Recipe for Yearly Insurance Updates and Healthcare Changes

Recipe for Yearly Insurance Updates and Healthcare Changes - BlogThis time of the year is all about traditions. Traditions of setting up a tree the day after Thanksgiving; working with a charitable organization; or holiday baking using recipe cards passed down through the family. As children, we grow up with traditions around the holidays. They gave us something to look forward to and be excited about. Now as adults, we pass those traditions on to our children to witness that same excitement. But what traditions do you have for your office and staff each year? Just as you prepare for the holidays with that favorite cookie recipe, your office should have a recipe for keeping up with healthcare changes every year.

Step 1: Gather the Ingredients

Query your office’s preferred insurance carriers.  You will have to know which carriers update their policies on the first of the year (BCBS, FEP) and which update during the year (Johns Hopkins, Tricare). This information is submitted to providers via the insurance carrier’s websites or through mailed/emailed newsletters. Most of the major carriers will submit a newsletter via email on the first of each month (UHC, Aetna, Cigna). Typically this newsletter stands as the carriers’ notice of changes to guidelines and authorizations, updates to procedure codes and general changes with the insurance plans that may affect your patients and the type of care you provide. Take a few minutes each month to review these newsletters to make sure your office is prepared. At the beginning of each year, review the insurance carriers’ provider manual/handbook for changes.

Step 2: Review the Directions

This time of the year is when the majority of changes will affect your daily office routine. Most insurance carriers apply new deductibles, copayments, and benefits beginning in January. Are you a specialist office? Has there been an increase in the copayment a patient must submit for services?

Step 3: Mix Accordingly

Review the insurance carriers for your office. Have most of the carriers made adjustments to codes or just a few? Has one change affected everyone? Do you need to keep old codes in your system for some carriers or possibly adjust that insurance carrier’s file to automatically convert a new code to an old code until the carrier’s files are updated?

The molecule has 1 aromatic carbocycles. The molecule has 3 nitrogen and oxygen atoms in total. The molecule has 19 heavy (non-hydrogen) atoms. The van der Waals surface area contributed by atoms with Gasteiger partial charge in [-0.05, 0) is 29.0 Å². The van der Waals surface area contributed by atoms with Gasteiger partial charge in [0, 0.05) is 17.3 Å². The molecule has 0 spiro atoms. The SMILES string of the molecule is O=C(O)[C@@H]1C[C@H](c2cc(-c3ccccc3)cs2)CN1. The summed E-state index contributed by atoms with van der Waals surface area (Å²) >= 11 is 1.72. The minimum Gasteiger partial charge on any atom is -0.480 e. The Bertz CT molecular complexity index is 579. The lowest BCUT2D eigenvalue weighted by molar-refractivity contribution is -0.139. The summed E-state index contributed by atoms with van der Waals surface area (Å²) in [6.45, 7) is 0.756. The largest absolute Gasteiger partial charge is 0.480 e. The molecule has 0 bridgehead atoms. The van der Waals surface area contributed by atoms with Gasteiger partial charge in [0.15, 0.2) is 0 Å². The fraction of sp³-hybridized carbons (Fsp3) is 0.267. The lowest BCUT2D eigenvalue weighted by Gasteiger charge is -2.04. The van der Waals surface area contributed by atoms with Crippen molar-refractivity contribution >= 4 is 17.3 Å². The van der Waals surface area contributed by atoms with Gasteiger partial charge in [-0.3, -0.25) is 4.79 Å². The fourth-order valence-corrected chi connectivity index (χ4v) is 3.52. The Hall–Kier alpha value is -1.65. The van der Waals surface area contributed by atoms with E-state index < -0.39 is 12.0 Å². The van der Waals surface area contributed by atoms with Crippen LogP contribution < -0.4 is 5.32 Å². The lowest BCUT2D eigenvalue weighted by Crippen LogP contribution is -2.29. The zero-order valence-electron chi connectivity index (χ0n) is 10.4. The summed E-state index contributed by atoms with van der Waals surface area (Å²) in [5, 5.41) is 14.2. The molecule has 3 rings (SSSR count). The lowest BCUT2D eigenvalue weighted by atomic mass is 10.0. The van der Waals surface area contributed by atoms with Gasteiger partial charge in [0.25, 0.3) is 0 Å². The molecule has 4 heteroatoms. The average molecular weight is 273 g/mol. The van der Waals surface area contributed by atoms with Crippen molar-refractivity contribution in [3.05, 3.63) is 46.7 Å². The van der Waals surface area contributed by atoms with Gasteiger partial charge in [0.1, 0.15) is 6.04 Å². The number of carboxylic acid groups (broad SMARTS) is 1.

Step 4: Prepare and Distribute

As with most cookies, delivery is the most important step! You want to make sure you have enough for everyone. Updating the front office staff of any changes within your preferred carriers is one of the most important steps. Misinformation halts income from coming in to an office. To submit a statement to a group of patients with a particular insurance plan for a remaining $5 balance due can be costly. Inform the providers of coding changes to avoid costly mistakes for charges entered in error. Inform the billing/coding staff of code changes by updating the fee slip/encounter form annually to reflect CPT updates. Distribute copies of new insurance cards to front office staff if HMO policies have been changed. A missed referral can be costly! Finally, make sure all patients are presenting insurance cards for the first few months – whether they were affected by changes or not. Some carriers submit new cards to patients every year. These patients may not realize a group number or prefix changed this year.

Step 5: Store Properly

Storing the policy and manual changes is also very important. Keep these changes on file either on a shared computer file or printed out in a binder to reference throughout the year. There may be instances where this information may have to be referenced at a later date.  If you are appealing a charge, make sure the insurance carrier had the change in effect on that date. For example, Johns Hopkins plans did not update CPT code 20602 for almost 6 months. Having to submit corrected charges with the old codes in order to be paid can be a tedious process. However, keeping the documentation to prove the office was using the correct codes for the year while waiting for the insurance system to update is well worth the effort.

Just as putting a lot of time and effort into your traditions each year is rewarding by seeing the joy exuded by both the giver and receiver, seeing the benefits of updating your insurance carriers’ information is rewarding for your staff, your providers, and your office income.

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